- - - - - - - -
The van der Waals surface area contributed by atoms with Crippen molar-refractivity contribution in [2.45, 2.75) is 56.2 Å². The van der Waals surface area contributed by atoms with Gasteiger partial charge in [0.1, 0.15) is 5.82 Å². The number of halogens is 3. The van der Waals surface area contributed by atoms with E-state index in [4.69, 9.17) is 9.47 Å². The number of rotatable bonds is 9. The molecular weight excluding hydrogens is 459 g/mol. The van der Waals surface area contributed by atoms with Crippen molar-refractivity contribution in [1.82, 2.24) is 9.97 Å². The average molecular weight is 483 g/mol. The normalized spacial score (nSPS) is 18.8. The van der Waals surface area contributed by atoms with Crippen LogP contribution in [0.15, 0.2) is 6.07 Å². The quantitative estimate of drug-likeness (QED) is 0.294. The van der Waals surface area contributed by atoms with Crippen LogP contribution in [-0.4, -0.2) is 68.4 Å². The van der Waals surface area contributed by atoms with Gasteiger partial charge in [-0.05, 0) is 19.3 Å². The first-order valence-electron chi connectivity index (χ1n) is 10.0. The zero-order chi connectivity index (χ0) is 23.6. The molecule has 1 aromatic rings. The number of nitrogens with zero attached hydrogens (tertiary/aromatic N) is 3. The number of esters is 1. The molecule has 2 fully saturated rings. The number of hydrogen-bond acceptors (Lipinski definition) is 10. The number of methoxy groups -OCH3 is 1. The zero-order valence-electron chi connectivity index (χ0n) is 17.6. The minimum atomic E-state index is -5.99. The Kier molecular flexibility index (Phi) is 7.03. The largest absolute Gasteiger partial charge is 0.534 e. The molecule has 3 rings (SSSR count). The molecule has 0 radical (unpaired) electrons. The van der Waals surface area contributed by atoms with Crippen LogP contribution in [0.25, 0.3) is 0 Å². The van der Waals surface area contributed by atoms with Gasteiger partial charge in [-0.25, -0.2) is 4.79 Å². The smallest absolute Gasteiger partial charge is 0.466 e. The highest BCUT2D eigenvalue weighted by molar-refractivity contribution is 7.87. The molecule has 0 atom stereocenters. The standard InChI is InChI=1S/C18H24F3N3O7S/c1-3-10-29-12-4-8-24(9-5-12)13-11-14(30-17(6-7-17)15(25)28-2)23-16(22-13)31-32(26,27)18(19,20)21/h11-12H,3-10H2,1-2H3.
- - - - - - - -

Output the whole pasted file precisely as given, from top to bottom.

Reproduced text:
The van der Waals surface area contributed by atoms with Crippen molar-refractivity contribution in [2.45, 2.75) is 56.2 Å². The van der Waals surface area contributed by atoms with Gasteiger partial charge in [0.1, 0.15) is 5.82 Å². The number of halogens is 3. The van der Waals surface area contributed by atoms with E-state index in [4.69, 9.17) is 9.47 Å². The number of rotatable bonds is 9. The molecular weight excluding hydrogens is 459 g/mol. The van der Waals surface area contributed by atoms with Crippen molar-refractivity contribution in [1.82, 2.24) is 9.97 Å². The average molecular weight is 483 g/mol. The normalized spacial score (nSPS) is 18.8. The van der Waals surface area contributed by atoms with Crippen LogP contribution in [0.15, 0.2) is 6.07 Å². The quantitative estimate of drug-likeness (QED) is 0.294. The van der Waals surface area contributed by atoms with Crippen LogP contribution in [-0.4, -0.2) is 68.4 Å². The van der Waals surface area contributed by atoms with Gasteiger partial charge in [-0.05, 0) is 19.3 Å². The first-order valence-electron chi connectivity index (χ1n) is 10.0. The zero-order chi connectivity index (χ0) is 23.6. The molecule has 1 aromatic rings. The number of nitrogens with zero attached hydrogens (tertiary/aromatic N) is 3. The number of esters is 1. The molecule has 2 fully saturated rings. The number of hydrogen-bond acceptors (Lipinski definition) is 10. The number of methoxy groups -OCH3 is 1. The zero-order valence-electron chi connectivity index (χ0n) is 17.6. The minimum atomic E-state index is -5.99. The Kier molecular flexibility index (Phi) is 7.03. The largest absolute Gasteiger partial charge is 0.534 e. The molecule has 3 rings (SSSR count). The molecule has 0 radical (unpaired) electrons. The van der Waals surface area contributed by atoms with Crippen LogP contribution in [0.25, 0.3) is 0 Å². The van der Waals surface area contributed by atoms with Gasteiger partial charge in [-0.25, -0.2) is 4.79 Å². The smallest absolute Gasteiger partial charge is 0.466 e. The highest BCUT2D eigenvalue weighted by molar-refractivity contribution is 7.87. The molecule has 0 atom stereocenters. The standard InChI is InChI=1S/C18H24F3N3O7S/c1-3-10-29-12-4-8-24(9-5-12)13-11-14(30-17(6-7-17)15(25)28-2)23-16(22-13)31-32(26,27)18(19,20)21/h11-12H,3-10H2,1-2H3.